New study by University of Manchester psychologists has shown that imitation of movement can help people with Parkinson's.
Dr. Ellen Poliakoff and Dr. Judith Bek, whose paper appears in the print version of the Journal of Neuropsychology, are on the team of this pioneering Economic and Social Research Council funded study.
The research compared the responses of 23 individuals with mild to moderate Parkinson's and 24 individuals with no condition.
A computer-based task revealed that viewing another person's movement on screen affected the participants' own movements, in a similar way for those with and without Parkinson's.
This response is thought to tap into a process that is involved when we inadvertently mimic other people during social interaction.
Participants pressed a button as quickly as possible after viewing a human finger that moved upward or downward. This meant that it either matched or mismatched the participant's own movement.
Because there was no difference between the two groups, the researchers argue that the results show that movement is still triggered in people with Parkinson's when they see someone else move.
This may help them to practice and improve their own movements.
Dr. Poliakoff said:"These findings are the first unambiguous demonstration of imitative priming in both people with Parkinson's and healthy older adults.
"And that has implications for therapeutic techniques to facilitate action. Because imitation is important socially, it may also help us understand how people with Parkinson's interact with other people."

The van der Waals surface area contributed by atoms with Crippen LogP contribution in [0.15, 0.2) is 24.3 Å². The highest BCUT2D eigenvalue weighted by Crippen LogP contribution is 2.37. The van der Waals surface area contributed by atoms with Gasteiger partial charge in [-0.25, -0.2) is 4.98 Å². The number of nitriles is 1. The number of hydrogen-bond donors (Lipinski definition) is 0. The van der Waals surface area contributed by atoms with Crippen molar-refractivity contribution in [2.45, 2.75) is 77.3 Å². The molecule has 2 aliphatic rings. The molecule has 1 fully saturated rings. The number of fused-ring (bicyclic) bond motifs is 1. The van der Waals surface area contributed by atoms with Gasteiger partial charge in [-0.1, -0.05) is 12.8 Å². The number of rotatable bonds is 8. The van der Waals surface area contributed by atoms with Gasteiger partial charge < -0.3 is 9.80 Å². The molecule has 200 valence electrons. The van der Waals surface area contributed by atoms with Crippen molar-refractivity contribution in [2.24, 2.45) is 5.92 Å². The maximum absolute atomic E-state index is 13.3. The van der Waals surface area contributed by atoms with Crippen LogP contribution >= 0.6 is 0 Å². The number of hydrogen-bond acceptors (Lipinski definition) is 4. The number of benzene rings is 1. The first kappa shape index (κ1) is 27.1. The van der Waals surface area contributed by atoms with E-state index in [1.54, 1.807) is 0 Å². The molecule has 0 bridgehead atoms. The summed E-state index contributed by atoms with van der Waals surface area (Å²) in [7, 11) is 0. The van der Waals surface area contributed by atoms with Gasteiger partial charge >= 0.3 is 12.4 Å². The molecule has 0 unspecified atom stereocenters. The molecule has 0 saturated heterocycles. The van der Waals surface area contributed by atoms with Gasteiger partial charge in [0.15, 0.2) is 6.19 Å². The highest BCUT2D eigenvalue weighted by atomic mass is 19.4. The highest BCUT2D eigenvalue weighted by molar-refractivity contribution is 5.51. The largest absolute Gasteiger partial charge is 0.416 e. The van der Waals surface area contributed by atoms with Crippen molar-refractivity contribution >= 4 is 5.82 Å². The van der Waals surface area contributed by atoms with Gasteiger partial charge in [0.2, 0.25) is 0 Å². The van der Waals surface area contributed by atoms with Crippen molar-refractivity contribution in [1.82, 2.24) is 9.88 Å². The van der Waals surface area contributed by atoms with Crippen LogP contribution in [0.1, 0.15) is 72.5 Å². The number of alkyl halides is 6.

Now the group, in cooperation with Professor Paul Holmes in Manchester Metropolitan University, have developed an app to allow patients to train actions at home.
The program, which is to be trialled soon, uses videos to assist people with Parkinson's improve everyday activities like fastening buttons, turning pages, and cutting up food.
Dr. Bek explained:"It's about watching and imaging movements to help with performing everyday actions.
"Our research has found that it should be possible to help people with Parkinson's using imitation and this new app will be able to tell us if it is feasible to put these ideas into practice"
Dr. Matthew Sullivan, a senior lecturer from Manchester Metropolitan University, has Parkinson's has been helping to develop the app. Matthew said:"This app has been co-designed with people with Parkinson's right from the outset to ensure it's very user-friendly and appropriate."